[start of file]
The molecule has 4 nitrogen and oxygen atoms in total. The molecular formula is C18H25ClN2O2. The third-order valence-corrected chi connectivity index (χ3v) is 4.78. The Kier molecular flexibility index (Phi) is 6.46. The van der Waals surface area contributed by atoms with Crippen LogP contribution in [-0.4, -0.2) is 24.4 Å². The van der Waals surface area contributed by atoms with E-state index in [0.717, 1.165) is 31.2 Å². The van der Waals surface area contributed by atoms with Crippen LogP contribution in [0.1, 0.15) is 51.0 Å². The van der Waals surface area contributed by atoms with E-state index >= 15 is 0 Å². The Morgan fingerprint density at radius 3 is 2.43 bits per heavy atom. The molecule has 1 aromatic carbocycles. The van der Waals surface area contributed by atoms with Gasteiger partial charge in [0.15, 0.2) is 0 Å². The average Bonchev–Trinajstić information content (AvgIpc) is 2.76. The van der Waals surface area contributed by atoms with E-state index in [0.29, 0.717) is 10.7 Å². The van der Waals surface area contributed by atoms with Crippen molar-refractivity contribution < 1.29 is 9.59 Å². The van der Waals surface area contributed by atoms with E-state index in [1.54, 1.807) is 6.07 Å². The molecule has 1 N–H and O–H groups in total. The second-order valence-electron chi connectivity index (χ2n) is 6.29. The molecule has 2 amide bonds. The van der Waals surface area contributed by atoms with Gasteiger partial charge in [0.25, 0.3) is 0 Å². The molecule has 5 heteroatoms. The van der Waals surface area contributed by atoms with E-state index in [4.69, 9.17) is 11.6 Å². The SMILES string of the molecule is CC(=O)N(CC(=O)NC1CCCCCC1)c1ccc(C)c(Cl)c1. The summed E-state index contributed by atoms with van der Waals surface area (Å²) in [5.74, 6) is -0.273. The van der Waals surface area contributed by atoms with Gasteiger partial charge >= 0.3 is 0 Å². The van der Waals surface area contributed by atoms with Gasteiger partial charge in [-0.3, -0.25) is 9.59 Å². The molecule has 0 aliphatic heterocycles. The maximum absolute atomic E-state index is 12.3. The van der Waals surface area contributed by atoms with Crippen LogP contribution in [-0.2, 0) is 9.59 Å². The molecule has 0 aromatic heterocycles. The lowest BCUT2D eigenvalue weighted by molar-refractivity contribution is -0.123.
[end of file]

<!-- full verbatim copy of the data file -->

The molecule has 4 nitrogen and oxygen atoms in total. The molecular formula is C18H25ClN2O2. The third-order valence-corrected chi connectivity index (χ3v) is 4.78. The Kier molecular flexibility index (Phi) is 6.46. The van der Waals surface area contributed by atoms with Crippen LogP contribution in [-0.4, -0.2) is 24.4 Å². The van der Waals surface area contributed by atoms with E-state index in [0.717, 1.165) is 31.2 Å². The van der Waals surface area contributed by atoms with Crippen LogP contribution in [0.1, 0.15) is 51.0 Å². The van der Waals surface area contributed by atoms with E-state index >= 15 is 0 Å². The Morgan fingerprint density at radius 3 is 2.43 bits per heavy atom. The molecule has 1 aromatic carbocycles. The van der Waals surface area contributed by atoms with Gasteiger partial charge in [0.15, 0.2) is 0 Å². The average Bonchev–Trinajstić information content (AvgIpc) is 2.76. The van der Waals surface area contributed by atoms with E-state index in [0.29, 0.717) is 10.7 Å². The van der Waals surface area contributed by atoms with Crippen molar-refractivity contribution < 1.29 is 9.59 Å². The van der Waals surface area contributed by atoms with E-state index in [1.54, 1.807) is 6.07 Å². The molecule has 1 N–H and O–H groups in total. The second-order valence-electron chi connectivity index (χ2n) is 6.29. The molecule has 2 amide bonds. The van der Waals surface area contributed by atoms with Gasteiger partial charge in [0.25, 0.3) is 0 Å². The molecule has 5 heteroatoms. The van der Waals surface area contributed by atoms with E-state index in [4.69, 9.17) is 11.6 Å². The SMILES string of the molecule is CC(=O)N(CC(=O)NC1CCCCCC1)c1ccc(C)c(Cl)c1. The summed E-state index contributed by atoms with van der Waals surface area (Å²) in [5.74, 6) is -0.273. The van der Waals surface area contributed by atoms with Gasteiger partial charge >= 0.3 is 0 Å². The van der Waals surface area contributed by atoms with Gasteiger partial charge in [-0.3, -0.25) is 9.59 Å². The molecule has 0 aliphatic heterocycles. The maximum absolute atomic E-state index is 12.3. The van der Waals surface area contributed by atoms with Crippen LogP contribution in [-0.2, 0) is 9.59 Å². The molecule has 0 aromatic heterocycles. The lowest BCUT2D eigenvalue weighted by molar-refractivity contribution is -0.123.